Election Wishlist

Hodgman White

Another day, another list of new election promises in the media.

It’s very tedious!!

With another State election a few weeks away I thought I’d throw some thoughts together for a Forestry Election Wishlist.

The 2014 Tasmanian State election is still vivid in my memory as one of the most toxic and divisive forestry elections in recent history (and we have had 35 years of them!). The last 4 years have been some of the most damaging and divisive in the history of the Tasmanian forest industry.

Wishlist:-

  1. Tasmania to have a fully commercial profitable forest industry like New Zealand, based on thousands of profitable private tree growers. We need Government policy and action to make this happen;
  2. The evidence is overwhelming! Public native forestry is a disaster commercially, socially and environmentally. It needs to be shut down.
  3. In term of regulations, forest plantations are just like other primary industries. Do we have an Onion Practices Authority, or a Diary Practices Authority? Do we have Apple Practices Plans or Chicken Practices Plans? No we do not! Forest plantations should not be excessively burdened by regulation.
  4. Private Forests Tasmania should be the dominant government forest agency. It needs to be in partnership with the TFGA to develop a vision for the future of the forest industry based on profitable private tree growers.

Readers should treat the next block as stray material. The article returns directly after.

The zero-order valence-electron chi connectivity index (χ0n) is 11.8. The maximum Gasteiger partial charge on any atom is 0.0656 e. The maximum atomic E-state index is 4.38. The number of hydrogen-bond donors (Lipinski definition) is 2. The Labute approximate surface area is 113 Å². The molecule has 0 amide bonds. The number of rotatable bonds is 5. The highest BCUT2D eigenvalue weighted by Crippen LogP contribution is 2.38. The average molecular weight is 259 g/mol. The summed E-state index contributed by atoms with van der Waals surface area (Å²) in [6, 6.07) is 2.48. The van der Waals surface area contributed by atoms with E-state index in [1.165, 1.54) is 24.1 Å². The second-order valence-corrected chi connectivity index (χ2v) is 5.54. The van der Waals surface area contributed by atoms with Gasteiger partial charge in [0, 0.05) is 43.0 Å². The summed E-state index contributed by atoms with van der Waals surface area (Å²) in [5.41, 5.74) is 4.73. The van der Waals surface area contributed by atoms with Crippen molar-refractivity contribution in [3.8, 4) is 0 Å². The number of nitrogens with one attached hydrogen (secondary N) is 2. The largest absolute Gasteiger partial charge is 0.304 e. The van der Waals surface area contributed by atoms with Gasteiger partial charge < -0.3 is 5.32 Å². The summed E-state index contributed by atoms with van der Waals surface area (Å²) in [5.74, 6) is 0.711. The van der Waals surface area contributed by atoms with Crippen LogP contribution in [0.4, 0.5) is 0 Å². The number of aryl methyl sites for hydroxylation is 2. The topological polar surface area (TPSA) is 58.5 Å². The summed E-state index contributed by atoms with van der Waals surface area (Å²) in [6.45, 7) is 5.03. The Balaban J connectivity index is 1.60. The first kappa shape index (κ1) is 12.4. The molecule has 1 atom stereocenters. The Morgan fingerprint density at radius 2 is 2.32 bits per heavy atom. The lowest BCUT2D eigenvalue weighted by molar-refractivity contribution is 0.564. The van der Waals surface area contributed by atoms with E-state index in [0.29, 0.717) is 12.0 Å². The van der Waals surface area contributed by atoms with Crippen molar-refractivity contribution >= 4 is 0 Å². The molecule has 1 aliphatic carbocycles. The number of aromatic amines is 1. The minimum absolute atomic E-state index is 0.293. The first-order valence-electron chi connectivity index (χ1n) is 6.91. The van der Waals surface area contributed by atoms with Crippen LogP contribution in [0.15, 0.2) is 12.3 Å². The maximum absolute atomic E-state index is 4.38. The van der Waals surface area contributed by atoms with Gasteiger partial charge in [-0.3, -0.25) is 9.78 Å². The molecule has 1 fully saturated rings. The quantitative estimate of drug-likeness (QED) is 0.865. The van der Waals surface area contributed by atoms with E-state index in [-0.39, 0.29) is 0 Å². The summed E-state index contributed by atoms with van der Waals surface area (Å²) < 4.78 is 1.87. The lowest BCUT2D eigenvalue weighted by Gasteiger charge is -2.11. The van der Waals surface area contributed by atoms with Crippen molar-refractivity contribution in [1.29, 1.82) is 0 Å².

5. I could go on but I’d start to feel like a politician on the campaign trail.

None of the political parties are showing any interest in resolving Tasmania’s forestry crisis so this wishlist is just “pie in the sky”.

For further wishes read my previous wishlist here:

https://blackwoodgrowers.com.au/2016/12/05/wish-list-revisited/

When will Tasmania get a real forest industry?

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2 responses to “Election Wishlist

  1. Gordon, to suggest that plantation forestry should not have to be subject regulation (forest practices code) is crazy. So what if there isn’t an onion growing code, ag production is increasingly coming under regulation, has been for some time and such regulation is only going to increase. Perhaps the forest industry is a step ahead. With no regulation as you are suggesting, who montors forest operations near waterways or implements protection for threatened species. Have you ever done an FPP or managed a harvest operation? Perhaps if you had you may have some appreciation for the ststem in place and how it works!

    • Hi Stu,
      I don’t remember saying “no regulation”.

      My point is that it should be treated the same as other primary industies, just as it is in New Zealand.

      It’s called a “level playing field”.

      Forest Practices add significant cost and bureaucracy onto a primary industry that struggles at the best of times.

      I agree with you that, like New Zealand, we should have better and more consistent regulation of all farming activity.

      Gordon

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